I'm stuck here right now waiting for my Cybook Opus to refresh. It's set to show 20 titles per page, and it insists on showing a thumbnail of each cover (The first time they're shown can take a while.) While I'm waiting I thought I'd spend the time telling you about one of my main gripes with ereaders.
Right now the hottest gimmick for ereaders is to display the ebook collection in a faux bookshelf style. Apple has done it, and that's a sign that everyone will soon copy it. Leaving aside the fact that it's a waste of screen real estate, it's also the wrong part of a physical library to copy.
Device developers shouldn't try to create a faux library bookshelf. What they should be working on is copying the functions of a library catalog. A bookshelf is not terribly useful once you have a hundred or more ebooks on an ereader and given that all ereader are capable of carrying hundreds if not thousands of ebooks, I really have to wonder why no one has a decent catalog on their ereader.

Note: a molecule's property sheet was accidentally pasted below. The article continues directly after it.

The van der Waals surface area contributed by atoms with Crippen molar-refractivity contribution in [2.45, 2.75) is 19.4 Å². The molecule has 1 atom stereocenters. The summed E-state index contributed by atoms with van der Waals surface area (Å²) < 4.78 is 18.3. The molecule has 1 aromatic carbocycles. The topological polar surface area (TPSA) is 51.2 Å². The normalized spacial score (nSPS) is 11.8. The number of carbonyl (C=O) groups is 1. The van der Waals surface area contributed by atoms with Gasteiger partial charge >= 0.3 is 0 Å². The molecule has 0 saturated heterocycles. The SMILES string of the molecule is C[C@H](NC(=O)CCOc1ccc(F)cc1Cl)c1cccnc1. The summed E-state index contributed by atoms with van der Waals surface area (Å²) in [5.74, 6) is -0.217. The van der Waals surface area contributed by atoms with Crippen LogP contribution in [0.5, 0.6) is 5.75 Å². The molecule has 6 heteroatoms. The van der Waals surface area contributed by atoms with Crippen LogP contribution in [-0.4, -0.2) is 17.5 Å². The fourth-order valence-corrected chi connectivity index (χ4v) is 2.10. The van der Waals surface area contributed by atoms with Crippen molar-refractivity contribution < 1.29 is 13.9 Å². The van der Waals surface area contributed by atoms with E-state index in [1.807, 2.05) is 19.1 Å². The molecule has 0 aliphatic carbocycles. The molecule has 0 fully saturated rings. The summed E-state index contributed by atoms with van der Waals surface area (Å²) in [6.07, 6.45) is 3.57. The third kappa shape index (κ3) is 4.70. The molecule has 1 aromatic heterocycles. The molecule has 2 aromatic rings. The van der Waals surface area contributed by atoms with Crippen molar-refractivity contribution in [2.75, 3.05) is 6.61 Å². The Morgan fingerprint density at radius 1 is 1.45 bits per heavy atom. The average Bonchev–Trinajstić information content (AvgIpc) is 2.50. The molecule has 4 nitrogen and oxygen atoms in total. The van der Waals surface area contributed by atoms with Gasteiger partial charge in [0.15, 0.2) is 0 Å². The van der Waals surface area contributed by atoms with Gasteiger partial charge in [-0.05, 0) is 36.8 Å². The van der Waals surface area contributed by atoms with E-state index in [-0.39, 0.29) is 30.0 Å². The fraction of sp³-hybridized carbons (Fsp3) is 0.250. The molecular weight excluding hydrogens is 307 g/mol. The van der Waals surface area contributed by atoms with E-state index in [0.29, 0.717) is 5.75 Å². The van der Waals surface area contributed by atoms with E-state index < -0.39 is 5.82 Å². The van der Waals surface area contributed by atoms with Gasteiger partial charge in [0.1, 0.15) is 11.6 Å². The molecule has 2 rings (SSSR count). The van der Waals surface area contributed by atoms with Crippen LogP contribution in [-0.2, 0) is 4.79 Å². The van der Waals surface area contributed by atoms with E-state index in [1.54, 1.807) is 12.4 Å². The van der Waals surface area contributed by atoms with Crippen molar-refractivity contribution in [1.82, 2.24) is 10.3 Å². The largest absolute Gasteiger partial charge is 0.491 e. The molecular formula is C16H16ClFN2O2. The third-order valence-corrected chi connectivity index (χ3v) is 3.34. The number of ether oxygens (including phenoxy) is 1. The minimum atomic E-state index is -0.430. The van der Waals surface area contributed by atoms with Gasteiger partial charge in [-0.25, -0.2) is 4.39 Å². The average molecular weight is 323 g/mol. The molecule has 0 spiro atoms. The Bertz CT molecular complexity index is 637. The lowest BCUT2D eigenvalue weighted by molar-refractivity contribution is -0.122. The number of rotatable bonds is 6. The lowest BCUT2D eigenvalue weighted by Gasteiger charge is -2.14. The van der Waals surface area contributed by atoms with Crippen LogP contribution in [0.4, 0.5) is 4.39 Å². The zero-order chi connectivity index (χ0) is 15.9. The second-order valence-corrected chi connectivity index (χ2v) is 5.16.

And do you know what really gets me? Making the ebooks on the screen look like a book on the shelf is just windrow dressing.
Developers have wasted all that time rather than spend it on something useful. If you want to help real work get done then give me a functional catalog.
I'm going to leave designing the catalog to another post. But I will state the obvious: just because your ereader doesn't have a touch screen or keyboard doesn't mean you can't add some of the features of a catalog. If you can't figure out how, hire me as a consultant.
P.S. Amazon has a head start on this. If you sort the ebooks on a K2 by author, you can type in the first few letters of the author's name and the K2 will jump to the right page (this also works on titles). This feature's been around since the original Kindle.